Not long after we cross the causeway we reach Mabote, a dusty town with block buildings lining a main street. We drive around the block and turn up the main street towards the buildings. There are a few side roads but almost all activity seems to happening here. It’s around lunch time so I suggest buying something and I park outside a place with a promising sign ‘Snack Bar’. It’s all promise though as all they have is a single fridge with a couple of dozen Coca Colas. When I explain that I am looking for some food a young chap takes me down the road to a place that has a few more people and is serving food and beers. After I figure out that ‘frangos’ means chicken I choose something from the menu, but I have no idea how it will be cooked. When I add that I want it to take away I have to pay a bit more to cover the cost of the polystyrene container. It takes some time, but eventually I am back at the car and we head out. The chicken comes with rice and some salad. Not great but it keeps us going.

We pass through several villages where they seem to have concentrated on producing charcoal and we see many spots with dozens of large bags of charcoal for sale. I’m guessing that there will be trucks that pick them up to take to the bigger population centres on the coast where there is less wood around.

Drought Conditions, Mozambique

Drought Conditions, Mozambique


Mozambican Village

Mozambican Village

The gravel road is now quite wide and a bit smoother and a couple of hours later we reach the main north south highway through Mozambique, the EN1. We turn north and head for Vilanculos where we are pretty sure we should find a much bigger town and a place to stay by the sea.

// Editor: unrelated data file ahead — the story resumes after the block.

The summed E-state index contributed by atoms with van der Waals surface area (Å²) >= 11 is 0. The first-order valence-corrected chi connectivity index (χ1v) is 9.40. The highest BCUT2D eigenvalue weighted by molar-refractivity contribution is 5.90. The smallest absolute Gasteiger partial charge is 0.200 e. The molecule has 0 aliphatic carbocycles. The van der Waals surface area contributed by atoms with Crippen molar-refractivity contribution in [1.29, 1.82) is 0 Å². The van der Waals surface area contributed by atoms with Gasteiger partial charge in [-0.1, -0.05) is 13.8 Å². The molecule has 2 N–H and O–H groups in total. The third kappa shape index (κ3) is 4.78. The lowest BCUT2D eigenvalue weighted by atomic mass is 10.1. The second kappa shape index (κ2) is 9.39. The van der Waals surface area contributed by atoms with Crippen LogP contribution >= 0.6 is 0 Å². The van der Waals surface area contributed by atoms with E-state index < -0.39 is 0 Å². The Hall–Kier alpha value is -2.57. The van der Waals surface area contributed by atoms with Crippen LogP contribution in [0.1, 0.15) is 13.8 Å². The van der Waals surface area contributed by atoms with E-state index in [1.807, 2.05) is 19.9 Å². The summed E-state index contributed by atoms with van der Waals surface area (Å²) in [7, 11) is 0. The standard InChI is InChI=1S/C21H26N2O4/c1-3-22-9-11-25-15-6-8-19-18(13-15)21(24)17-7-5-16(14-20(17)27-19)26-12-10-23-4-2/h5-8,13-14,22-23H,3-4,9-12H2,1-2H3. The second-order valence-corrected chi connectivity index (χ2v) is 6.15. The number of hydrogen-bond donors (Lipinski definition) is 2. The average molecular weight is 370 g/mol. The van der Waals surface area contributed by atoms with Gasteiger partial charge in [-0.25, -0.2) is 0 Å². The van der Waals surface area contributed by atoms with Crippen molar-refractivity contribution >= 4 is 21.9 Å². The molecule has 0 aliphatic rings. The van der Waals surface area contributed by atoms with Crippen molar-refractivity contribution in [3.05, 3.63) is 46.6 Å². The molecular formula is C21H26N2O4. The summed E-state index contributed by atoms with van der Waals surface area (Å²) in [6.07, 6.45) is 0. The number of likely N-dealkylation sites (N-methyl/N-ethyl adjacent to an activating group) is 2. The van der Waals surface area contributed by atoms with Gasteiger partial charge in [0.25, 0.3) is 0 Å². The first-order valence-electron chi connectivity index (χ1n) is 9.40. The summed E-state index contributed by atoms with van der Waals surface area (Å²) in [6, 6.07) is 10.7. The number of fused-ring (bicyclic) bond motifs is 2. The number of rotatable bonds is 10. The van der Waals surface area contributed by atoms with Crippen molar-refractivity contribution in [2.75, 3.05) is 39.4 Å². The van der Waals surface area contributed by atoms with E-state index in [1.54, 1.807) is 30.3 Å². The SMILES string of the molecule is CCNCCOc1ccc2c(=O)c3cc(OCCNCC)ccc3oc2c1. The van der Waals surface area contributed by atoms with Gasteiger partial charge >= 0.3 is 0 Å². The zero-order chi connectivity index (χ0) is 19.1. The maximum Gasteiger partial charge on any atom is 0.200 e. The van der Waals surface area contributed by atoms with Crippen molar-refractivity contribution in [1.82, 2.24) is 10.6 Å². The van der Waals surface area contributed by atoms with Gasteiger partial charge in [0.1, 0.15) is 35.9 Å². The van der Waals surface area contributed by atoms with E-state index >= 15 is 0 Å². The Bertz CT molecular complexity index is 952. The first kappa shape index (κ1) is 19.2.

It’s not long until we turn east again and it’s only about 15 more kilometres to the town. There are many more people now and the traditional villages have almost given way to block buildings and also small houses made from corrugated iron. Wow! They must be hot inside during summer. There’s much more for sale alongside the road now including fruit and vegetables. With the numerous mobile phone towers along the highway there are also plenty of buildings painted with the red and white of Vodacom, a major telephone company in Africa.

The first thing we do when we get to town is to find an ATM so we can get some local currency. At the second bank we have success so we start exploring the town looking out for the local camp grounds which we have read about. It’s Sunday afternoon and the town is quite busy, especially along the beach front. The road is dusty and narrow, and with so many people and vehicles we find it quite tricky to negotiate. This is not our thing so we head south of town looking for a place which, on paper, looks much more inviting. We drive through a lovely little suburb near the airport with a mix of traditional huts and concrete block buildings. The sandy yards are all neatly swept and lined with heavily trimmed bushes and trees. It has a nice feel to it.